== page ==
It's Time to Reinvent Your Performance Reviews. Your Employees Will Thank You for It.
Grow Your Business, Not Your Inbox
It’s not uncommon for "performance review season" -- which many companies are about to embark on -- to cast a shadow over a company’s employees. Almost everyone who participates in a performance review is dissatisfied with the process.
There's evidence of that: Deloitte recently conducted a study of more than 1,000 organizations in which respondents rated their performance management. The results revealed that people polled strongly disliked the process, yet 86 percent of those surveyed said they continued to use performance ratings.
Those ratings have a long history: Traditional performance review systems were created in the 1970s, and they’re still widely used despite the negativity toward them voiced by employees, supervisors and HR personnel alike. The overall "review" culture does seem to be changing in some areas, though.
For example, leaders at Netflix are known for holding "real-time 360" lunches and dinners, where team members can share feedback and criticism. The streaming giant’s annual employee turnover is 11 percent, which is lower than LinkedIn's national average for tech companies. So, based on that 11 percent figure, Netflix might be on to something.
The mistake of looking backward instead of forward
In an age when agility is a top priority and “agile HR” is challenging HR professionals to look to the software development industry for inspiration, "performance management" looks backward on work that an individual did as much as a year prior. And, ultimately, this method won’t help employees, teams and organizations meet urgent goals in the next two months. What will help them is a performance review system that follows the following five best practices:
1. Be forward-looking.
An ideal performance review takes into account the goals and strategies of the company, then figures out how an employee’s unique skills and interests can best achieve those goals. Because employees continue to learn on the job, supervisors should also take stock of the competencies that their employees need to gain. Then they can position those staffers to reach these goals when opportunities arise.
For example, supervisors can anticipate a hiring need months in advance and give employees first consideration.
Employees will embrace this approach, according to Mercer's 2018 Global Talent Trends study. The study reported employees as saying that having bosses who provide them with a clear direction is one of the best ways to help them succeed.
2. Be inclusive and use the technology that facilitates that.
The push to create agile companies means that work is often accomplished with teams of employees collaborating to meet business objectives. It’s no longer enough for supervisors to be the sole source of employee feedback, and systems such as Quantum Workplace, Standout and 15Five let team members leave comments and feedback. Still, in the same Mercer study, only 18 percent of companies reported using technology platforms to collaborate.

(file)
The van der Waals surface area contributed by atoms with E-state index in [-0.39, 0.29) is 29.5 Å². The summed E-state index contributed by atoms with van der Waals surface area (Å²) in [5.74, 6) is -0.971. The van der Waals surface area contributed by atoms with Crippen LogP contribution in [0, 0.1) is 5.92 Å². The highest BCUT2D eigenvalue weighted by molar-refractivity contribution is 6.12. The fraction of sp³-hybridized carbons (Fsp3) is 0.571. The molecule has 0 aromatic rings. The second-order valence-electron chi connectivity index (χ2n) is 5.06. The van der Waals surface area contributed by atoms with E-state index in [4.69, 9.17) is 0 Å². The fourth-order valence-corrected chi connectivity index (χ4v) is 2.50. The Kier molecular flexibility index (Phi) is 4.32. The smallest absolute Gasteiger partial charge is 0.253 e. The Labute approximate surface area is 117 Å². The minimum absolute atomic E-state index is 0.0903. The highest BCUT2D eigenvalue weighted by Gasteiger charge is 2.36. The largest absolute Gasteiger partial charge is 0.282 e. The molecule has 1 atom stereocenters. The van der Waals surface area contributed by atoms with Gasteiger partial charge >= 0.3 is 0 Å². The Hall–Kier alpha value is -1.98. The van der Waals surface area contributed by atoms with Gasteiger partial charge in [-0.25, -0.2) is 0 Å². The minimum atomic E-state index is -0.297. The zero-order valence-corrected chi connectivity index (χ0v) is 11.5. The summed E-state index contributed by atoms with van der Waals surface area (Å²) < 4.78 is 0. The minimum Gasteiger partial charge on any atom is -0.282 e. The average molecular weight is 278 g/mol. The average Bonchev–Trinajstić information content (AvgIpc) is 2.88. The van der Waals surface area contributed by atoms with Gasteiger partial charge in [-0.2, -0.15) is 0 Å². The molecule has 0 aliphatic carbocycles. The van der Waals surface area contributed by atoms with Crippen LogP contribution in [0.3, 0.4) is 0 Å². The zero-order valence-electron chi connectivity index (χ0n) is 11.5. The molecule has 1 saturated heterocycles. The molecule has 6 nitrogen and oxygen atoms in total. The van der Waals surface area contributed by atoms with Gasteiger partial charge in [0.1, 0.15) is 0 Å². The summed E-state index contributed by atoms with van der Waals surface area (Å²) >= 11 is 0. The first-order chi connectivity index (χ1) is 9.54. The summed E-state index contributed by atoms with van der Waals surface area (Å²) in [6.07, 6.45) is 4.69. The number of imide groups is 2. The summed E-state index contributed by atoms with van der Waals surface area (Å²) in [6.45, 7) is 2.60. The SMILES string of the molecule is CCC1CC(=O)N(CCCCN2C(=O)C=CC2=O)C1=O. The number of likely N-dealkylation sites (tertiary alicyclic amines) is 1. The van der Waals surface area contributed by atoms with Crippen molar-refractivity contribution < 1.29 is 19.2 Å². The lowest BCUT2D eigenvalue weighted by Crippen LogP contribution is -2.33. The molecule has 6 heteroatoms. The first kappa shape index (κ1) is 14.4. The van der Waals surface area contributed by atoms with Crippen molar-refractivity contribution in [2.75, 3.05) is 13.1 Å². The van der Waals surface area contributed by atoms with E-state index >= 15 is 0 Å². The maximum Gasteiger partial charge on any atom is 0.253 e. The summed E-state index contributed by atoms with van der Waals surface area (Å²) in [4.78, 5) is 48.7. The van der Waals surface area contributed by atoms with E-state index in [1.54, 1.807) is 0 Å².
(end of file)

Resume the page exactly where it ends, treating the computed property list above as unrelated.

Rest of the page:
3. Make things easy and fun.
Mercer reported that 47 percent of HR leaders surveyed expected digital technology to become a vital part of their employee strategy in the next 12 months. Because employees so dread performance management, it’s a good idea to utilize technology to do a total "refresh" and wow them with a great user experience in order to earn their buy-in and their creation of new habits.
For example, 15Five allows team members to give one another high-fives as a form of encouragement -- a small feature that can create a better experience.
4. Keep it cost-effective.
The most complex talent management systems can take up to two years for HR and IT departments to implement. Meanwhile, web-based platforms can be rolled out in weeks, and employees can access them from anywhere they have Wi-Fi.
Smaller companies have never been the target for performance-management systems, but vendors with simple and affordable subscription options are providing excellent solutions. It's easier than ever to find a solution that fits any budget.
A system like 15Five, in which employees list goals and accomplishments each week, is billed based on the number of participating employees and can help the boss keep in touch with team members.
5. Tie performance to compensation.
Old systems rate employees on a scale and then leave it up to HR to assign a percentage or dollar increase that takes into account the budget for merit increases. That process is subject to supervisor bias. According to the Society for Human Resource Management, the standard merit increase in 2018 has been 3 percent.
Think about the possibility of a future system that could take the qualitative data provided through comments made by team members, team leads and supervisors, and use artificial intelligence to recommend a pay adjustment based on competitive salary data and/or an internal compensation scale. That would be amazing!
Businesses have been struggling with ineffective performance review models for decades. To implement a strategy that works, look to the future with a modern, user-centric platform.